Prairie Dog and Ferret Restoration
The Big Picture
APR is partnering with other organizations to help restore vibrant prairie dog colonies and their associated species to its private land. The black-tailed prairie dog is one of the most ecologically important species in the Great Plains. Prairie dog colonies support a diverse array of wildlife, including burrowing owls, mountain plovers and black-footed ferrets (North America’s most endangered mammal). However, widespread eradication programs, land use practices and disease have reduced prairie dog populations to less than three percent of their former abundance.
The black-footed ferret is an animal that relies almost exclusively upon healthy prairie dog populations. Ferrets live only in prairie dog burrows, and more than 90% of their diet is prairie dogs. The black-footed ferret was twice thought to be extinct until discovery of the last known natural wild population in 1981 near Meeteetse, Wyoming. Disease (sylvatic plague and canine distemper) hit this population and, in 1987, 18 surviving animals were captured and placed in captive breeding facilities. All ferrets alive today are the descendents of only seven Meeteetse ferrets that successfully bred and bore kits to establish a captive breeding program.
Starting in 1991, captive-born ferrets began to be reintroduced into the wild at 13 sites in 10 geographic areas, including the U.L. Bend National Wildlife Refuge (located within the Charles M. Russell National Wildlife Refuge or CMR) and on Bureau of Land Management (BLM) lands in Phillips County, Montana. Only three self-sustaining populations currently exist—at Shirley Basin, Wyoming; Conata Basin, South Dakota; and Cheyenne River Sioux Reservation, South Dakota. The U.L. Bend/CMR site is one of Montana’s best hope for long-term persistence of ferrets in the state, but it is believed to contain too few prairie dogs to support a ferret population over the long term. In 2013, the reintroduction site received an additional 20 captive-bred ferrets to help boost population numbers. The nearby Fort Belknap Indian Reservation also reintroduced 32 ferrets on tribal lands in 2013.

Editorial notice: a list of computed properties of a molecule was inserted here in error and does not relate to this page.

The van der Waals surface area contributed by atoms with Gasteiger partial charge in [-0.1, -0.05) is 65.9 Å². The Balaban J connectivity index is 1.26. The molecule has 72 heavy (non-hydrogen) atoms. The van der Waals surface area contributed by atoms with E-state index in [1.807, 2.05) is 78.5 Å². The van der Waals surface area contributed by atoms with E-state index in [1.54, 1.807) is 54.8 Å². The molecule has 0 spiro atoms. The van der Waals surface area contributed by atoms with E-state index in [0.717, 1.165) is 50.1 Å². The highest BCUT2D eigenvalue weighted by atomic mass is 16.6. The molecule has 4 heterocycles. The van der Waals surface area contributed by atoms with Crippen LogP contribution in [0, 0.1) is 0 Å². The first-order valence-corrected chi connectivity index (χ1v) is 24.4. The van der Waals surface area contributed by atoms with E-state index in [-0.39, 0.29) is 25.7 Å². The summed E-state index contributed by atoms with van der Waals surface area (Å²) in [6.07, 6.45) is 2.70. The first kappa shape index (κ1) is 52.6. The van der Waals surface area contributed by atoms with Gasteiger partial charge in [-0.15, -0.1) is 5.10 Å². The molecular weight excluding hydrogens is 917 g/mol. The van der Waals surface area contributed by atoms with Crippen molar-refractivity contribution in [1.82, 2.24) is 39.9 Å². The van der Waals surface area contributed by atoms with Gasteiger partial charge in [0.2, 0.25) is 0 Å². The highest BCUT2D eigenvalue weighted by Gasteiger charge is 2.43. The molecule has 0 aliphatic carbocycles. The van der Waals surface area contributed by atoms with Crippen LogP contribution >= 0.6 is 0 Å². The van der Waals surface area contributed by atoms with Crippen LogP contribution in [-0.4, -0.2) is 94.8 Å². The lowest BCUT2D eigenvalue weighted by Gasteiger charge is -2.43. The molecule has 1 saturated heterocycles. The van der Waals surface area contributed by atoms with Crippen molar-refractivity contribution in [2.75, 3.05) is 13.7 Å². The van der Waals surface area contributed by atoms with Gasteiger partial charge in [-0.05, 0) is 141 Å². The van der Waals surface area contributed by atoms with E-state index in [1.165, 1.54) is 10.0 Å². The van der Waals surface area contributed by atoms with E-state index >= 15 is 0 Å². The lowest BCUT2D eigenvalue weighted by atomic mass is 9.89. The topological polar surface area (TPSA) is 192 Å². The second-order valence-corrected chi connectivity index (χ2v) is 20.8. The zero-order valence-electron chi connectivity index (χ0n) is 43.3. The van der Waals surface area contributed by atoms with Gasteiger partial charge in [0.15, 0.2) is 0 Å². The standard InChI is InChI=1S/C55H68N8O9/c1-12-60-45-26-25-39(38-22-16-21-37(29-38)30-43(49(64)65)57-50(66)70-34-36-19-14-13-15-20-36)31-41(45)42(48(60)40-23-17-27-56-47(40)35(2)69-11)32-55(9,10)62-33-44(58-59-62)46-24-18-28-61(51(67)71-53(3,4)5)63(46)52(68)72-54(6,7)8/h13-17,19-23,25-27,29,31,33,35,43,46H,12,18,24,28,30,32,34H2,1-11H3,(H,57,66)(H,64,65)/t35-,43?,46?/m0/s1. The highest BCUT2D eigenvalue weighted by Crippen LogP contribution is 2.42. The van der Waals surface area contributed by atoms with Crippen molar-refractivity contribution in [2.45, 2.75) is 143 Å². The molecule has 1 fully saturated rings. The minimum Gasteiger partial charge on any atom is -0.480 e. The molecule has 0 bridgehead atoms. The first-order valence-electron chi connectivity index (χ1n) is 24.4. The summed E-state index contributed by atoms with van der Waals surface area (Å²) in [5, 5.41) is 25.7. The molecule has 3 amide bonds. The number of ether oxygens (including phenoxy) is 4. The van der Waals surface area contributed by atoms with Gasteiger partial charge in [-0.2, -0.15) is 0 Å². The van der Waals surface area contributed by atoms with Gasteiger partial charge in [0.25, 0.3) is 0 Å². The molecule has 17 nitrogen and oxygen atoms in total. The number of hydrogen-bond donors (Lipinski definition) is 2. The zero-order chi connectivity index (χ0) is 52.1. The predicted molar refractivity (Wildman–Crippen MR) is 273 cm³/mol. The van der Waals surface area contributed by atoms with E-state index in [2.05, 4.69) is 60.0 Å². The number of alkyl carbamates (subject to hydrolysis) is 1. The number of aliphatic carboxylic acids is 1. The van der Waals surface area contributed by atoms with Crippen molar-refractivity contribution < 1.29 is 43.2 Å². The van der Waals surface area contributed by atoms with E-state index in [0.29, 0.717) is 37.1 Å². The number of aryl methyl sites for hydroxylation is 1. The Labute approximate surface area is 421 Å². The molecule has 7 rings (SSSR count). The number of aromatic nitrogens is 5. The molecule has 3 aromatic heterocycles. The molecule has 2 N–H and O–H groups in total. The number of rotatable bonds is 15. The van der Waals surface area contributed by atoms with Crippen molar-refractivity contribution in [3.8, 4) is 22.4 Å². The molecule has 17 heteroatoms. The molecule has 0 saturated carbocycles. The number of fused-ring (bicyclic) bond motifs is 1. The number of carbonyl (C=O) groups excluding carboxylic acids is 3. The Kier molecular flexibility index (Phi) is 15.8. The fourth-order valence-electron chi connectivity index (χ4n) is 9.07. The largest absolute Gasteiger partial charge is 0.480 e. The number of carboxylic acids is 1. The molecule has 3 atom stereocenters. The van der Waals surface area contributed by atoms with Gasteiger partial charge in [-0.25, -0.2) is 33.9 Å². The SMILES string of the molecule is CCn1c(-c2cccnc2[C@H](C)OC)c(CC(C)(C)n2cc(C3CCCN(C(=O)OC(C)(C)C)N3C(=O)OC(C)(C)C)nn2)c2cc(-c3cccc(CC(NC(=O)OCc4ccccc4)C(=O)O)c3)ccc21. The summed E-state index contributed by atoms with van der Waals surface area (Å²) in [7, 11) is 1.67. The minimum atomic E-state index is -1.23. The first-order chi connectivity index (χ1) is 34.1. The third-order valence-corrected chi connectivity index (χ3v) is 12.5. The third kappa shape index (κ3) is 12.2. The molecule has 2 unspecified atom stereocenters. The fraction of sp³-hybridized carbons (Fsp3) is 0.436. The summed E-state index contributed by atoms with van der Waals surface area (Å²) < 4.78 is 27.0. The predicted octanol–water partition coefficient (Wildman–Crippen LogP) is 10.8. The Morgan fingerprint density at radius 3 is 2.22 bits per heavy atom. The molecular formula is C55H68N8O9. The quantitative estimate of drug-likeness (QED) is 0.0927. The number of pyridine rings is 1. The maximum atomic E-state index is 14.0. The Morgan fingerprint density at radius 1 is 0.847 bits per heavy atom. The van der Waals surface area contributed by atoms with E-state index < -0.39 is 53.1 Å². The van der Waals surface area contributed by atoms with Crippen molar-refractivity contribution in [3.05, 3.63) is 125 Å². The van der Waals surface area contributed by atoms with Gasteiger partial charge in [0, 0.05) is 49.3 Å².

Progress to Date
APR deeded land is home to six prairie dog colonies that support diverse wildlife, including more than ten breeding pairs of burrowing owls. We are monitoring these colonies and have closed prairie dog shooting on our private lands. In addition, we are working closely with U.S. Fish & Wildlife Service (USFWS), Montana Fish, Wildlife & Parks (FWP), and BLM biologists to ensure healthy prairie dog populations that can add to the habitat that already exists to support black-footed ferrets.
Unfortunately in 2007, sylvatic plague struck five of the six colonies, as well as colonies on nearby CMR and BLM lands. Some prairie dogs continue to persist on these colonies at low numbers and we are mitigating the impacts of plague by dusting prairie dog burrows with the insecticide Deltamethrin, which controls fleas infected with the plague bacterium. We are pleased to report that populations and rebounding and towns have grown in the last couple of years.
Linking APR’s prairie dog towns to the CMR black-footed ferret reintroduction site is likely to provide expanded habitat for CMR ferrets. To facilitate this linkage, APR is working to expand prairie dog towns on APR deeded land. In preparation for this work, APR, WWF and the CMR have secured a cost-share agreement with the USFWS.
APR will also work with scientists to develop a management plan that will include efforts to control plague through various methods, as well as to work with FWP and others to implement the FWP local management plan addressing prairie dog recovery and conservation. If this is successful and meets approval of all concerned, APR may consider translocating prairie dogs to suitable habitat in the future.